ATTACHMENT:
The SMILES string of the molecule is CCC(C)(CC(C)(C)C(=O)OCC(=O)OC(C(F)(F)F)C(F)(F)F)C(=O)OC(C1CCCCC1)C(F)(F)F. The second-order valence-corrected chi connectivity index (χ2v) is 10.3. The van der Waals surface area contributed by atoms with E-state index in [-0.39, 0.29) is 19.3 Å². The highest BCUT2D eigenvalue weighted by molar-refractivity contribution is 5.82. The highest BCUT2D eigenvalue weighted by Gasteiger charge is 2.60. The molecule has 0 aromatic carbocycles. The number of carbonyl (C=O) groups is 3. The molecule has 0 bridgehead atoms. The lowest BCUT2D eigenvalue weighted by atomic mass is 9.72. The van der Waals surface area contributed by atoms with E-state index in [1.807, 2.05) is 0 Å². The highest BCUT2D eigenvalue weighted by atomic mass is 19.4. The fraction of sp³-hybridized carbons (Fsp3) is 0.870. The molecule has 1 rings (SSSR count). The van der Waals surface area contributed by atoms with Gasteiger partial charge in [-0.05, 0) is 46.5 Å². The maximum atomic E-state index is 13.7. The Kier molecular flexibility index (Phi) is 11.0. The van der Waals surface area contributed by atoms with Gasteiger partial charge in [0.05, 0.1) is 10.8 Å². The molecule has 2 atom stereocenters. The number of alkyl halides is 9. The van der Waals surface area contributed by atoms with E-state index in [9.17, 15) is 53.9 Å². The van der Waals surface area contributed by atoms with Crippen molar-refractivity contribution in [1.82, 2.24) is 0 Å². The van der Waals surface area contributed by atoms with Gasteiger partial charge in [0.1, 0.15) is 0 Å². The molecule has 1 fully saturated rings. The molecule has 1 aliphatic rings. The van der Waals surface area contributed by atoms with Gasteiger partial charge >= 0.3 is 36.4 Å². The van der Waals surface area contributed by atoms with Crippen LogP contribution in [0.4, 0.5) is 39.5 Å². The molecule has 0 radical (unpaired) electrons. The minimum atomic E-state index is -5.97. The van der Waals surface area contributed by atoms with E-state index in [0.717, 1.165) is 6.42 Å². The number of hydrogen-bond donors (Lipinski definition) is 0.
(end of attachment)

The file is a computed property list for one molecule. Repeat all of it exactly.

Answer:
The SMILES string of the molecule is CCC(C)(CC(C)(C)C(=O)OCC(=O)OC(C(F)(F)F)C(F)(F)F)C(=O)OC(C1CCCCC1)C(F)(F)F. The second-order valence-corrected chi connectivity index (χ2v) is 10.3. The van der Waals surface area contributed by atoms with E-state index in [-0.39, 0.29) is 19.3 Å². The highest BCUT2D eigenvalue weighted by molar-refractivity contribution is 5.82. The highest BCUT2D eigenvalue weighted by Gasteiger charge is 2.60. The molecule has 0 aromatic carbocycles. The number of carbonyl (C=O) groups is 3. The molecule has 0 bridgehead atoms. The lowest BCUT2D eigenvalue weighted by atomic mass is 9.72. The van der Waals surface area contributed by atoms with E-state index in [1.807, 2.05) is 0 Å². The highest BCUT2D eigenvalue weighted by atomic mass is 19.4. The fraction of sp³-hybridized carbons (Fsp3) is 0.870. The molecule has 1 rings (SSSR count). The van der Waals surface area contributed by atoms with Gasteiger partial charge in [-0.05, 0) is 46.5 Å². The maximum atomic E-state index is 13.7. The Kier molecular flexibility index (Phi) is 11.0. The van der Waals surface area contributed by atoms with Gasteiger partial charge in [0.05, 0.1) is 10.8 Å². The molecule has 2 atom stereocenters. The number of alkyl halides is 9. The van der Waals surface area contributed by atoms with E-state index in [9.17, 15) is 53.9 Å². The van der Waals surface area contributed by atoms with Crippen molar-refractivity contribution in [1.82, 2.24) is 0 Å². The van der Waals surface area contributed by atoms with Gasteiger partial charge in [0.1, 0.15) is 0 Å². The molecule has 1 fully saturated rings. The molecule has 1 aliphatic rings. The van der Waals surface area contributed by atoms with Gasteiger partial charge >= 0.3 is 36.4 Å². The van der Waals surface area contributed by atoms with Crippen LogP contribution in [0.4, 0.5) is 39.5 Å². The molecule has 0 radical (unpaired) electrons. The minimum atomic E-state index is -5.97. The van der Waals surface area contributed by atoms with E-state index in [0.717, 1.165) is 6.42 Å². The number of hydrogen-bond donors (Lipinski definition) is 0.